Three billion individuals. That's the approximate number of people that would be scrapped if we were to eliminate the bottom 5% global GDP contributors, the vast majority of which are found in either Africa or Southeast Asia. 81 countries comprise this bottom 5%. Together they represent half of the 192 UN member states and nearly 43% of the world population.
What would the world look like without them? Via Strange Maps we are offered a glimpse:
Zimbabwe, Burundi, DR Congo, Liberia, Guinea-Bissau, Eritrea, Malawi, Ethiopia, Sierra Leone, Niger, Afghanistan, Togo, Guinea, Uganda, Madagascar, the Central African Republic, Nepal, Myanmar (Burma), Rwanda, Mozambique, East Timor, the Gambia, Bangladesh, Tanzania, Burkina Faso, Mali, Lesotho, Ghana, Haiti, Tajikistan, the Comoros, Cambodia, Laos, Benin, Kenya, Chad, the Solomon Islands, Kyrgyzstan, India, Nicaragua, Uzbekistan, Vietnam, Mauritania, Pakistan, Senegal, Sao Tome and Principe, Ivory Coast, Zambia, the Yemen, Cameroon, Djibouti, Papua New Guinea, Kiribati, Nigeria, Guyana, the Sudan, Bolivia, Moldova, Honduras, the Philippines, Sri Lanka, Mongolia, Bhutan, Egypt, Vanuatu, Tonga, Paraguay, Morocco, Syria, Swaziland, Samoa, Guatemala, Georgia, the Congo, Iraq, Armenia, Jordan, Cape Verde, the Maldives, Fiji and Namibia.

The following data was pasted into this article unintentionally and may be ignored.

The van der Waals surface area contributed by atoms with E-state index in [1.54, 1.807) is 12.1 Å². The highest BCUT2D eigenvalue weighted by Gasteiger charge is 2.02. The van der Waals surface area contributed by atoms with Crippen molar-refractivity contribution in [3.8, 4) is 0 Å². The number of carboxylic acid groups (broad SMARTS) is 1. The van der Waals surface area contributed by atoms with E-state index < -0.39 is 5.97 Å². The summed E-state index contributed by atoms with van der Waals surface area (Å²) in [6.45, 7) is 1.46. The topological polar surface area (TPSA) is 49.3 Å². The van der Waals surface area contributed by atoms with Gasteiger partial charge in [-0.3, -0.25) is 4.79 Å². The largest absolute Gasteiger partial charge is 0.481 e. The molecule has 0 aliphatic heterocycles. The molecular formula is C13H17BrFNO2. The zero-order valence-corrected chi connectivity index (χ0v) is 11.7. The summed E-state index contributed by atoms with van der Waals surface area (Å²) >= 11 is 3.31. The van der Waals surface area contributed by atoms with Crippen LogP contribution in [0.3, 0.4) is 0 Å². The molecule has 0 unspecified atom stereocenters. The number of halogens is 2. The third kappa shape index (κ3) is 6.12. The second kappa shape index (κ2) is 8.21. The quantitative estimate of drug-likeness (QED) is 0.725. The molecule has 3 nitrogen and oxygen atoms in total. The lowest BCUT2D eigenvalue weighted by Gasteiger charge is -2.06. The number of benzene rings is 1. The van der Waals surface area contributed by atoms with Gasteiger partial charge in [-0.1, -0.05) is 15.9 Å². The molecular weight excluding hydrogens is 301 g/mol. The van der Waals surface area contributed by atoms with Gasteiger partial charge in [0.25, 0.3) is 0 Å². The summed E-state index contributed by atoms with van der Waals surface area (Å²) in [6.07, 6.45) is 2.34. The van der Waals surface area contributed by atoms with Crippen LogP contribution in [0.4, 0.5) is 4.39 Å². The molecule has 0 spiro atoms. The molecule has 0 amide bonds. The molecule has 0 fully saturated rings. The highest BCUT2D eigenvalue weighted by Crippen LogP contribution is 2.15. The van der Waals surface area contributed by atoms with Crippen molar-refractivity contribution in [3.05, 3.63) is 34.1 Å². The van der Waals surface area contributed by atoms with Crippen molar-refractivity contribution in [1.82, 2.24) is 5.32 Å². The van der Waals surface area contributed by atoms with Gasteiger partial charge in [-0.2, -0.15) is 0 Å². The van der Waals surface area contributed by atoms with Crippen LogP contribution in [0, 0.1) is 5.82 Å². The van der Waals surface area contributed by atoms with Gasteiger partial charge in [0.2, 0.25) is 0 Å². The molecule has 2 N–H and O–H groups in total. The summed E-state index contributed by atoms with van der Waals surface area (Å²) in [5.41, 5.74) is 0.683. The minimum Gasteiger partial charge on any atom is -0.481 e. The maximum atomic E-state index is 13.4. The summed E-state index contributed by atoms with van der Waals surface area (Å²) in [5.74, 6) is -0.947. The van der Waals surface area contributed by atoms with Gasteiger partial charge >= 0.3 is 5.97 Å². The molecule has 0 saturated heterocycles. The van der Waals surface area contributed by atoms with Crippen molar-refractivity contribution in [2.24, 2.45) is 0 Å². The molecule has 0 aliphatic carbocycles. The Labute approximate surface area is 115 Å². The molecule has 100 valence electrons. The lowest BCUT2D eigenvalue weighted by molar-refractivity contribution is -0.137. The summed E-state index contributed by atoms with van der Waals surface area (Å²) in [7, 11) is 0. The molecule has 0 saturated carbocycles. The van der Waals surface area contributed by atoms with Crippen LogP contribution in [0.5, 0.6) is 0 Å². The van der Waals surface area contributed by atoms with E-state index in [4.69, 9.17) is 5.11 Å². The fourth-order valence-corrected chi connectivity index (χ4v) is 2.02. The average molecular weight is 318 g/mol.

It is equally curious to note which countries are not included among the bottom 5%. Any surprises?